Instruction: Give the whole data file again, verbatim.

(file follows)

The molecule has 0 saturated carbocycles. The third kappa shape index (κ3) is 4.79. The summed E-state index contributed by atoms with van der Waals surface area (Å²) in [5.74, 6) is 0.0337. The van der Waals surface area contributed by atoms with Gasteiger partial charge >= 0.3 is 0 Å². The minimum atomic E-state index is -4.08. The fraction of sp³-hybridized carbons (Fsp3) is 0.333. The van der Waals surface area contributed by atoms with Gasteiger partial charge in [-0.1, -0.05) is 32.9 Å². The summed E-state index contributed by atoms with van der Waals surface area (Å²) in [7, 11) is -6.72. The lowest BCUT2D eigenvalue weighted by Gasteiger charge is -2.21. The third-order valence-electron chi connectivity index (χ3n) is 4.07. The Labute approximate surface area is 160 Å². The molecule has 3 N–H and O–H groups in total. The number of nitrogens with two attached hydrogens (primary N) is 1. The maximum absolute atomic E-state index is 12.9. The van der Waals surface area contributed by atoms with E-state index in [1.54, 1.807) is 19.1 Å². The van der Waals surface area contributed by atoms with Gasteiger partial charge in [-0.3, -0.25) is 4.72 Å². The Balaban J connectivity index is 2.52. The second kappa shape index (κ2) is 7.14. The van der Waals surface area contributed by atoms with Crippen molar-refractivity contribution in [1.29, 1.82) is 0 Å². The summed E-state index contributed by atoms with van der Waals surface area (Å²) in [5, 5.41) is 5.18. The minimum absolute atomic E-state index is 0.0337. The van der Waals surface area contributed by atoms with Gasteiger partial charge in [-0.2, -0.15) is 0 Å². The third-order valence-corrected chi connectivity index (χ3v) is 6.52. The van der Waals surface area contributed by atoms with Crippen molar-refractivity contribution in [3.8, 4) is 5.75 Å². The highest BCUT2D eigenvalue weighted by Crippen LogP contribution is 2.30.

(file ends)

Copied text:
The molecule has 0 saturated carbocycles. The third kappa shape index (κ3) is 4.79. The summed E-state index contributed by atoms with van der Waals surface area (Å²) in [5.74, 6) is 0.0337. The van der Waals surface area contributed by atoms with Gasteiger partial charge >= 0.3 is 0 Å². The minimum atomic E-state index is -4.08. The fraction of sp³-hybridized carbons (Fsp3) is 0.333. The van der Waals surface area contributed by atoms with Gasteiger partial charge in [-0.1, -0.05) is 32.9 Å². The summed E-state index contributed by atoms with van der Waals surface area (Å²) in [7, 11) is -6.72. The lowest BCUT2D eigenvalue weighted by Gasteiger charge is -2.21. The third-order valence-electron chi connectivity index (χ3n) is 4.07. The Labute approximate surface area is 160 Å². The molecule has 3 N–H and O–H groups in total. The number of nitrogens with two attached hydrogens (primary N) is 1. The maximum absolute atomic E-state index is 12.9. The van der Waals surface area contributed by atoms with E-state index in [1.54, 1.807) is 19.1 Å². The van der Waals surface area contributed by atoms with Gasteiger partial charge in [-0.3, -0.25) is 4.72 Å². The Balaban J connectivity index is 2.52. The second kappa shape index (κ2) is 7.14. The van der Waals surface area contributed by atoms with Crippen molar-refractivity contribution in [1.29, 1.82) is 0 Å². The summed E-state index contributed by atoms with van der Waals surface area (Å²) in [5, 5.41) is 5.18. The minimum absolute atomic E-state index is 0.0337. The van der Waals surface area contributed by atoms with Gasteiger partial charge in [-0.2, -0.15) is 0 Å². The third-order valence-corrected chi connectivity index (χ3v) is 6.52. The van der Waals surface area contributed by atoms with Crippen molar-refractivity contribution in [3.8, 4) is 5.75 Å². The highest BCUT2D eigenvalue weighted by Crippen LogP contribution is 2.30.